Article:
Hands off! Touchless retail is already here.

In brief
The health emergency has accelerated the trend, not new and not inherent to the virus, towards the progressive elimination of physical contact points in the purchasing cycle, including services. Now, the goal for retail operators is to capitalise on these trends and needs in an operational practice that improves customer relations at every possible level.

Touchless, just one word to indicate the elimination of human touchpoints in all phases of the consumer buying journey and related services. More than an opportunity and a mere competitive factor, touchless retail is an operational strategy that meets both commercial development objectives and new safety requirements in an extremely difficult context.


In short, touchless retail combines the improvement of the consumer experience in the store with the need to address social distancing concerns. Even if the use of e-commerce as a single purchase channel is increasingly widespread, the majority of consumers will always opt for a visit to the store, but feeling protected by appropriate measures.

It is time therefore to move on from the generalisation that online shopping and touchless retail are synonymous, as the latter is much more than a simple purchase via the internet. Automated purchases and shipments, technology of delivery of goods to pickup points or the curbside, returns management, digital payments, use of artificial intelligence in the different sale and service stages, are just some aspects of touchless retail, and the list of possible options would be much longer.

If we talk about catering, touchless means being able to choose from the menu, place an order and pay from the smartphone without moving from the table. Moreover, it allows to integrate online ordering via app and manage the delivery of your favourite food on-site or at home. An all this without human touchpoints.


In stores, the convergence of physical and digital commerce will be decisive, and touchless retail is a part of it. With this in mind, there is no revolution of which COVID-19 would be at the origin, as it simply accelerated shifts that were already well underway. For a number of years now, the most aware brands have been working on transforming points of sale into engaging experiences, played on the shelf, e-commerce site and social media.

Customers of major US distribution chains have long been offered touchless payment, pickup and delivery services aimed at protecting customers and staff. In general, by scanning a QR code synchronized with the app, it is possible to shop and receive from an operator the goods in the boot of the car without any contact, and the same applies for home deliveries.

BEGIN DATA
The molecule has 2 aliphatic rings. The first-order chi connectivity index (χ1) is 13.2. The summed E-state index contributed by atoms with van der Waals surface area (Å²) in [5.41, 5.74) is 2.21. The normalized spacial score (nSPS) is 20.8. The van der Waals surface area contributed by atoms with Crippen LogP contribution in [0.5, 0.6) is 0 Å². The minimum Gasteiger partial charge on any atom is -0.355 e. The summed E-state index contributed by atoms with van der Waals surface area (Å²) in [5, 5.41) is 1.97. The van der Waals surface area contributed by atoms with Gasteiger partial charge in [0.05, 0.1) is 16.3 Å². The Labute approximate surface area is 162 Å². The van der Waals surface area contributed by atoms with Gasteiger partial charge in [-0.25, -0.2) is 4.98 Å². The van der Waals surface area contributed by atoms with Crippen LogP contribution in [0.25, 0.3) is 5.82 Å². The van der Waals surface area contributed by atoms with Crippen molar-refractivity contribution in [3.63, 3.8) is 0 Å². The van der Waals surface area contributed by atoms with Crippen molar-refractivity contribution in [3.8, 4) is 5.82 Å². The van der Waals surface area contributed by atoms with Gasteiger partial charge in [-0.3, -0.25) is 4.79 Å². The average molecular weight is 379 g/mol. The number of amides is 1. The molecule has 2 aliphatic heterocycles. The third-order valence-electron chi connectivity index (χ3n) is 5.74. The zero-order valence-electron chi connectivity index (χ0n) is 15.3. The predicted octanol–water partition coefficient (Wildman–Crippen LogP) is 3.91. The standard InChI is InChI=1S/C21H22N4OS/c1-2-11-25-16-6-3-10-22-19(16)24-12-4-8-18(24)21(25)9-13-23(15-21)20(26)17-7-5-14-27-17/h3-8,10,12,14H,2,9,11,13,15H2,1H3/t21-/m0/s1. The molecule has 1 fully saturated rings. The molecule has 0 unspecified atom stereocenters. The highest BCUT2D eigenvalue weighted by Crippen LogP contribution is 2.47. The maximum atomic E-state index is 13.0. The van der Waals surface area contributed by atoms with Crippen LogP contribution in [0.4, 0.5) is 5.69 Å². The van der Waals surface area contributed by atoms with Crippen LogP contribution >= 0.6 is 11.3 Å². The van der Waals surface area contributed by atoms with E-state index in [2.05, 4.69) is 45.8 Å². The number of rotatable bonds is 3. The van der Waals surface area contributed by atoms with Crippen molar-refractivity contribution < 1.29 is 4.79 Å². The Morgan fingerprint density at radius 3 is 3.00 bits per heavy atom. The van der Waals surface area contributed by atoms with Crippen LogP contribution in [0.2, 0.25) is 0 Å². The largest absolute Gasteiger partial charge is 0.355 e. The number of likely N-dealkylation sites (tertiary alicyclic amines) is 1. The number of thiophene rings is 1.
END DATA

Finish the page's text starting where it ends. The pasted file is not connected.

Burberry’s first social retail store, recently opened in Shenzhen – a global megacity close to Hong Kong and an important Chinese commercial destination – uses the typical social media tools to place customer interaction at the centre of the store. This is done through a mini program of WeChat, the country leading digital services platform. Visitors to the store can enjoy exclusive content and personalised experiences, even in a gaming environment, to share with others and, of course, entirely touchless. Numerous QR codes also allow the visualization of other contents relating to the product or brand.

The store’s social setting allows Burberry to reach a much higher number of consumers than is currently allowed in regions where physical trading venues suffer from Coronavirus restrictions. Furthermore, social product presentations are considered of central importance to better convey communication between brand and consumer and increase engagement.


There are questions that those working in this sector would never have imagined asking themselves. How many customers feel comfortable in an enclosed space? How important is it to have outdoor seating? What distance should be observed between seat and seat? How many customers will want to have a digital kiosk between themselves, the table and the kitchen? How many will choose, alternatively, a home delivery service? And finally, how many will be persuaded to give up the restaurant because it takes care of their safety?

The same word touchless, moreover, seems to be the exact opposite of the prime prerogative of a restaurant or hotel, i.e. hospitality. And, instead, technologies of this type not only offer the necessary guarantees for the safety of guests, but also significantly increase their comfort. On the one hand, this allows guests to consult a menu, order and pay from their smartphone, and thus greater control of the times and mode of their experience and, on the other, it reduces the probability of error and staff stress, increasing the speed and quality of service.

The natural extension of the principles of comfort and safety can be applied to home food delivery services, after the appropriate choices of independent supply or in partnership with the most popular platforms. Adequate technology permitting that is.


The physical mediation ceases, in common habits and even more so during the health emergency, with the use of the smartphone, with the reluctance to visit public establishments and the awkward comparison with the advantages of online shopping and home-delivered food As a result, the surge and touchless digitalization of operations ceases to be an option, more or less advanced, and becomes a need.

Touchless retail should be understood as an improvement of the relationship with the customer, at every possible level, and effective adjustment to a period of restrictions whose end is not known. What is instead clear is the awareness that the needs, behaviours and expectations of those who pay for a product or a service have changed, definitively. Fewer regrets, and more investment: it will be better for everyone.